God is challenging me to look at this in a new light. I will try to share what I learn. I covet your prayers in this journey.

Side note…it looks as if David Platt’s book, mentioned above, may be a helpful guide on this journey. May be a good read for you too.

Music Ministry as Music Education

Are you a music minister? A worship leader? A “song leader”? A Pastor of Creative Arts? A _________(fill in the blank for your title of the main music pastor of a church)?

If so…I hope you’re ready. I hope you are gearing up for the next wave of music ministry. Not only will you be responsible for all creative aspects of your church’s worship services (be it music, choir, bands, praise teams, drama, creative movement, lights, video, sound, etc.), but my prediction is that you will soon become your community’s only music educator. Did you hear that? The weight of any future in anything musical will soon become heavy upon music ministers.

This won’t happen tomorrow…or next month…and for some communities where the arts are of higher priority, maybe it won’t happen for years, maybe decades. But it is coming.

Before I tell you why I think it is coming, let me recite some stats for you.

Did you know that when children study music in school, they also improve their reading, spelling, and math skills? Music also increases a student’s learning capability in many other areas.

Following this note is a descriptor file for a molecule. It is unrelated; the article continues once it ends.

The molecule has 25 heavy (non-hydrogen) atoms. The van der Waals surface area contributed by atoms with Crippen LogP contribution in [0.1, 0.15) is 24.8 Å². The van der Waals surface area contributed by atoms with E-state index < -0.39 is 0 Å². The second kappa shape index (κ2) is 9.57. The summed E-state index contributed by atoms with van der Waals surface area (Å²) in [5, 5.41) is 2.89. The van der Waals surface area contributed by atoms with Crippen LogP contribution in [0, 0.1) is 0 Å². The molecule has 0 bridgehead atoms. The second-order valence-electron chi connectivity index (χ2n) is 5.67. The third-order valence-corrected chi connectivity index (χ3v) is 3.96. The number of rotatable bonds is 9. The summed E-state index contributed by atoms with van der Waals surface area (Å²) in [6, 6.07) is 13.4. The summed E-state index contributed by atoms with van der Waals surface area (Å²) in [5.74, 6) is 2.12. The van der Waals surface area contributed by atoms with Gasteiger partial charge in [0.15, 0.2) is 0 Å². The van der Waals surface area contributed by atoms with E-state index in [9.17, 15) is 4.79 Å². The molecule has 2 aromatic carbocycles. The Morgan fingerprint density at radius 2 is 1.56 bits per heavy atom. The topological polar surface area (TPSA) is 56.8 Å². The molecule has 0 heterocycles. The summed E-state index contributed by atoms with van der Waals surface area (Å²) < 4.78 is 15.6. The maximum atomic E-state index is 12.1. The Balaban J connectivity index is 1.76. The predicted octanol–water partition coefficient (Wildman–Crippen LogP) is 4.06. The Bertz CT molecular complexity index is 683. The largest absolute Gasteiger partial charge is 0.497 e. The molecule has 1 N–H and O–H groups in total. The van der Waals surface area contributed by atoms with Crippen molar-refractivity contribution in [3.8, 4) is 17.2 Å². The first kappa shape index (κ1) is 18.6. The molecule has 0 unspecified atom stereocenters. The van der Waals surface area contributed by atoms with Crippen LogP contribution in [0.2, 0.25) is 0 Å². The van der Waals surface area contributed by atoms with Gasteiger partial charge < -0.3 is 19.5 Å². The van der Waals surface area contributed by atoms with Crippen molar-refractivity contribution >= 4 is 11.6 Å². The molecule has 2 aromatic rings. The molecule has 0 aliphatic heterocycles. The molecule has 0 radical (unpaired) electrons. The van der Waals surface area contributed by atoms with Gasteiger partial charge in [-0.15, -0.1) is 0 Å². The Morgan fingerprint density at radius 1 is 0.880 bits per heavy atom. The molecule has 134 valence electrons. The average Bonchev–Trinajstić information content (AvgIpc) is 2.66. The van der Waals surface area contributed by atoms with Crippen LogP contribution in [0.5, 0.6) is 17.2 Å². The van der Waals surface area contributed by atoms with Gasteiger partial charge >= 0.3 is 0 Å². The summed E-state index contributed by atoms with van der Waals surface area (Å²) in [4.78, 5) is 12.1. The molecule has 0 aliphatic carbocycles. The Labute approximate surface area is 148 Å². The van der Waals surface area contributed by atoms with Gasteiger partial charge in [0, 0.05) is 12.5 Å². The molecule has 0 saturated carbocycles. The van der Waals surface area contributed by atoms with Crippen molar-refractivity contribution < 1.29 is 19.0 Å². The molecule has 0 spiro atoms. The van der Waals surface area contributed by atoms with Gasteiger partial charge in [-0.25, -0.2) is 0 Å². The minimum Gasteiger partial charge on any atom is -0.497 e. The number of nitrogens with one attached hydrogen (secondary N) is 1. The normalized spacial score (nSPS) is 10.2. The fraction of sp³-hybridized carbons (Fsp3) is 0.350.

– in recent reports, students taking music courses scored an average of 20 to 40 points higher on both verbal and math portions of the SAT than students who took no arts courses
– moreover, students who took more than four years of music and the other arts scored 34 points better on the verbal section of the SAT than those who took less than a year
– Students who participate in their school band or orchestra are 52% more likely to go on to college and graduate – many on scholarship
– A recent Rockefeller Foundation study discovered that music students have the highest rate of admittance to medical schools.
The facts are clear: Children who study music are more successful students.

However, school systems do not generally seem to see this. With the current economic situation, “specialty” teachers are being dismissed from school districts. It includes higher language arts (foreign languages), visual arts, and performance arts (music, drama, etc.) One high school in Georgia is losing an art teacher with a Doctorate and over 35 years experience in THAT school alone to retirement…not replacing the position, just dropping the program altogether. One school in South Carolina is dropping its orchestra program – and this in a big city, not a small community! The country’s economy is forcing schools to make the hard decisions…learn to count and read…or learn to play an instrument and experience group camaraderie at its best.

Honestly, I don’t blame them too much. I can’t argue with their logic. I mean, even putting a sports program on the chopping block instead of a music program…that seriously cuts a source of revenue. So I’m not too surprised. However…how will the gap in music education be overcome? How will students of all ages ever learn the arts? Just wait until college to start? I don’t think so.

I think Music Ministers will have to pick up the mantle of Music Education. Not only within the four walls of the church (children’s choirs, youth bands, handbells, afterschool music academies, etc.)…but I think Music Ministers will have to get outside the walls of the church.